Who’s Making the Grade for Back-to-School Marketing?

3 key areas where marketers are succeeding and where they still need to finish their homework

back to school
Who needs to do more innovative homework? Getty Images
Headshot of Amy Vale

There’s been a lot of talk during the Covid-19 crisis about brands helping customers as much as possible. On that level, back to school is serving as an important type of midterm exam to see how much marketers actually learned in the last six months. The back-to-school shopping season normally starts in July and is over by Labor Day, but experts predict the 2020 peak will materialize in late August and spill into most of September because of parents’ uncertainty over their children’s educational setting. 

Plans for sending kids back to the classroom vary by state and city, but there are three main scenarios that marketers promoting back to school need to consider as the playbook gets rewritten. Many kids in urban areas are either staying home to learn 100% remotely or gearing up for blended learning, partly in school and partly at home. In smaller markets and rural areas, children and adolescents are going into school either part-time or full-time. Meanwhile, about half of college students are returning to campus, while the other half will learn from home. 

Data-minded brands should be able to address different back-to-school needs. It’s important that marketers think creatively about ways to ease customers’ financial burden. There are three keys areas in which marketers are making the grade, and where there is homework left to be done.

Adaptable needs

Making the grade: Back-to-school marketers are addressing an emerging set of customer needs with interesting products and messaging. For instance, American Eagle Outfitters has tweaked its apparel offering for the classroom to sofa chic with leggings and sweatshirts, while JCPenney is selling back-to-school-focused protective face masks with designs that cater to kids (emojis) and college students (sports teams’ logos). Additionally, a Macy’s campaign encourages parents and kids to imagine what a rich educational experience can look like at home.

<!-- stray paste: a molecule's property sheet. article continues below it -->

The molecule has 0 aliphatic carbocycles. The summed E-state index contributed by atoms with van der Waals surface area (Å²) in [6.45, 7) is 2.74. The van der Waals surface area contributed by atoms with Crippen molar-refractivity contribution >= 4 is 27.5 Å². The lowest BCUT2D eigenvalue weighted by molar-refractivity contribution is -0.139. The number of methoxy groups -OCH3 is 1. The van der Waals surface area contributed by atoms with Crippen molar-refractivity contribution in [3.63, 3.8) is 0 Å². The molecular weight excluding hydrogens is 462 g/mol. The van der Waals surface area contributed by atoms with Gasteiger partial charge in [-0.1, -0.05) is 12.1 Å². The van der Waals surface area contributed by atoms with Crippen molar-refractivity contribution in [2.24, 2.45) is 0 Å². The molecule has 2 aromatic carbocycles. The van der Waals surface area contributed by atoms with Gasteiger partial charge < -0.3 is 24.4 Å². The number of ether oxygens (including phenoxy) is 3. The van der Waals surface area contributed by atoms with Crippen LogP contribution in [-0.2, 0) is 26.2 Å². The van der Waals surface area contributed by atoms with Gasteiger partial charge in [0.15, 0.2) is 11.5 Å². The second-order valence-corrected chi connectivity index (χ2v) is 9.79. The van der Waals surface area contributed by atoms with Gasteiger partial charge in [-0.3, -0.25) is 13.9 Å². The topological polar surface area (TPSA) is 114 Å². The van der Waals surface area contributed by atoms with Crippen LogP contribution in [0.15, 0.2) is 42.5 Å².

Homework: While retailers are achieving in-the-moment ideas, they should also remain focused on the opportunity in region-specific messaging. Consider that twice as many New York City families are choosing 100% remote learning when compared to blended learning, representing a huge sales opportunity for retailers to double down on school-at-home products. Other major markets will offer similar opportunities. 

The language of now

Making the grade: Brands have created strong back-to-school examples for social impact for not only the pandemic but also the Black Lives Matter movement. For instance, Old Navy has been highlighting five activists who talk about the social justice movement’s influence on brand strategy, a heady topic for university students to sink their teeth into. Meanwhile, backpack maker JanSport created resources for teenagers struggling with their mental health, a subject on many of our minds. And yogurt brand Danimals is running an #AtHomeAdventures campaign that inspires kids to experience “adventures outside of the school setting in case learning continues remotely.” 

Homework: Marketers should combine such concepts with at least one or all of what I consider the three pillars of charity: money, time and knowledge. Otherwise, no marketing strategy is complete right now. In the back-to-school scenario, that means either free educational products and services, or substantial monetary savings on their purchases.

The saving mindset

Making the grade: Consumer technology brands like Spotify, Amazon and YouTube have the right mindset in pitching value to college students with discounted entertainment subscriptions. Retailers like Adidas, Staples and Finish Line are also offering cash back for parents of students. 

Homework: Back-to-school sales could hit a record $100 billion this year, and the brands that make saving money effortless and frictionless are going to win customer patronage and loyalty. So, the homework for marketers is for their brands to find innovative ways for their customers to save now. 


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Amy Vale is CMO of Dosh.
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